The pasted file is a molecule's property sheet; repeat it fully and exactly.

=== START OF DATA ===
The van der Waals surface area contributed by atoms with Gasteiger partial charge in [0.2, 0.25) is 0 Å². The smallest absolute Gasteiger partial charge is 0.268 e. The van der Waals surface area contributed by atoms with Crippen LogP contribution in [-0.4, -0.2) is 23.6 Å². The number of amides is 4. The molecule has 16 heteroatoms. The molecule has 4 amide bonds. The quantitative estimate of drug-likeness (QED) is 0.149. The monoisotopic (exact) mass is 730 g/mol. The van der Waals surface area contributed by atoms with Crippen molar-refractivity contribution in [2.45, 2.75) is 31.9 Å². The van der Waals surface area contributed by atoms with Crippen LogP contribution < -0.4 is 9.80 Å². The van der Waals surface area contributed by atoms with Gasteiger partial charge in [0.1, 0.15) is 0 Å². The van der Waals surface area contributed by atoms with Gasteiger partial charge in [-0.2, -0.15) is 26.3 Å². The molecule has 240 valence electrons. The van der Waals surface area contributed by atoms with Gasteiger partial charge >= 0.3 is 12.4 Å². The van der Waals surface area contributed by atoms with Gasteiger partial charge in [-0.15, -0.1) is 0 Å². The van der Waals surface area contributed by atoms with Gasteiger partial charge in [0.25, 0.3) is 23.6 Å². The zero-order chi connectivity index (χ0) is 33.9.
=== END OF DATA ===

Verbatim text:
The van der Waals surface area contributed by atoms with Gasteiger partial charge in [0.2, 0.25) is 0 Å². The smallest absolute Gasteiger partial charge is 0.268 e. The van der Waals surface area contributed by atoms with Crippen LogP contribution in [-0.4, -0.2) is 23.6 Å². The number of amides is 4. The molecule has 16 heteroatoms. The molecule has 4 amide bonds. The quantitative estimate of drug-likeness (QED) is 0.149. The monoisotopic (exact) mass is 730 g/mol. The van der Waals surface area contributed by atoms with Crippen molar-refractivity contribution in [2.45, 2.75) is 31.9 Å². The van der Waals surface area contributed by atoms with Crippen LogP contribution < -0.4 is 9.80 Å². The van der Waals surface area contributed by atoms with Gasteiger partial charge in [0.1, 0.15) is 0 Å². The van der Waals surface area contributed by atoms with Gasteiger partial charge in [-0.2, -0.15) is 26.3 Å². The molecule has 240 valence electrons. The van der Waals surface area contributed by atoms with Gasteiger partial charge >= 0.3 is 12.4 Å². The van der Waals surface area contributed by atoms with Gasteiger partial charge in [-0.15, -0.1) is 0 Å². The van der Waals surface area contributed by atoms with Gasteiger partial charge in [0.25, 0.3) is 23.6 Å². The zero-order chi connectivity index (χ0) is 33.9.